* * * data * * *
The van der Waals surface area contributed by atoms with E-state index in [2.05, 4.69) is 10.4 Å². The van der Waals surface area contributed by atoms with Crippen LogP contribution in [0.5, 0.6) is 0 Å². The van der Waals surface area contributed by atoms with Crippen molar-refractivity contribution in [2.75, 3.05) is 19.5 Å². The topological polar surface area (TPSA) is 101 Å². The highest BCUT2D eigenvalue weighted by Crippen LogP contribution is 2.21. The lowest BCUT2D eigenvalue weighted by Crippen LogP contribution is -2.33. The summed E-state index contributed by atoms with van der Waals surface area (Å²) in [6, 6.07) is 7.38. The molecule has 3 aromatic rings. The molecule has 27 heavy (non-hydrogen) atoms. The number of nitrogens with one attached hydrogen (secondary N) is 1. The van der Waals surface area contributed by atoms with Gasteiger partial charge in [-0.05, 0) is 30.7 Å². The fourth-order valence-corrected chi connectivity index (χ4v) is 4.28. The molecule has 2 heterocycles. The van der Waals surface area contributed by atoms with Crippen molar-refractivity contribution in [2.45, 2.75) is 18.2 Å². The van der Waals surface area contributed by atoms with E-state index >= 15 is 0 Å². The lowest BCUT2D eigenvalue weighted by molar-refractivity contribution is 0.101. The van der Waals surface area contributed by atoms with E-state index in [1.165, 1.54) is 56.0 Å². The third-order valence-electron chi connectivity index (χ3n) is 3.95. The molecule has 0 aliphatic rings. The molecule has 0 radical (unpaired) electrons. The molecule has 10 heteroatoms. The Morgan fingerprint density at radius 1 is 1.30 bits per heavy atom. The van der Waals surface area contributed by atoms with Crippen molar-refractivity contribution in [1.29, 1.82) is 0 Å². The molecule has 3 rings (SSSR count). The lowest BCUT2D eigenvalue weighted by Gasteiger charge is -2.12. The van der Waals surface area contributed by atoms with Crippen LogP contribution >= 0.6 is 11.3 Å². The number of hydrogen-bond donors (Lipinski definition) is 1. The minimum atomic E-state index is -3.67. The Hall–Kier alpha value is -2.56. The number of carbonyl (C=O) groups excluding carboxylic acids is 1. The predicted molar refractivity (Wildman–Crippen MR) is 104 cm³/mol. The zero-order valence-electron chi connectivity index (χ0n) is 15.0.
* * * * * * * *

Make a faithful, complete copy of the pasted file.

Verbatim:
The van der Waals surface area contributed by atoms with E-state index in [2.05, 4.69) is 10.4 Å². The van der Waals surface area contributed by atoms with Crippen LogP contribution in [0.5, 0.6) is 0 Å². The van der Waals surface area contributed by atoms with Crippen molar-refractivity contribution in [2.75, 3.05) is 19.5 Å². The topological polar surface area (TPSA) is 101 Å². The highest BCUT2D eigenvalue weighted by Crippen LogP contribution is 2.21. The lowest BCUT2D eigenvalue weighted by Crippen LogP contribution is -2.33. The summed E-state index contributed by atoms with van der Waals surface area (Å²) in [6, 6.07) is 7.38. The molecule has 3 aromatic rings. The molecule has 27 heavy (non-hydrogen) atoms. The number of nitrogens with one attached hydrogen (secondary N) is 1. The van der Waals surface area contributed by atoms with Gasteiger partial charge in [-0.05, 0) is 30.7 Å². The fourth-order valence-corrected chi connectivity index (χ4v) is 4.28. The molecule has 2 heterocycles. The van der Waals surface area contributed by atoms with Crippen molar-refractivity contribution in [2.45, 2.75) is 18.2 Å². The van der Waals surface area contributed by atoms with E-state index >= 15 is 0 Å². The lowest BCUT2D eigenvalue weighted by molar-refractivity contribution is 0.101. The van der Waals surface area contributed by atoms with E-state index in [1.165, 1.54) is 56.0 Å². The third-order valence-electron chi connectivity index (χ3n) is 3.95. The molecule has 0 aliphatic rings. The molecule has 0 radical (unpaired) electrons. The molecule has 10 heteroatoms. The Morgan fingerprint density at radius 1 is 1.30 bits per heavy atom. The van der Waals surface area contributed by atoms with Crippen molar-refractivity contribution in [1.29, 1.82) is 0 Å². The molecule has 3 rings (SSSR count). The lowest BCUT2D eigenvalue weighted by Gasteiger charge is -2.12. The van der Waals surface area contributed by atoms with Crippen LogP contribution >= 0.6 is 11.3 Å². The number of hydrogen-bond donors (Lipinski definition) is 1. The minimum atomic E-state index is -3.67. The Hall–Kier alpha value is -2.56. The number of carbonyl (C=O) groups excluding carboxylic acids is 1. The predicted molar refractivity (Wildman–Crippen MR) is 104 cm³/mol. The zero-order valence-electron chi connectivity index (χ0n) is 15.0.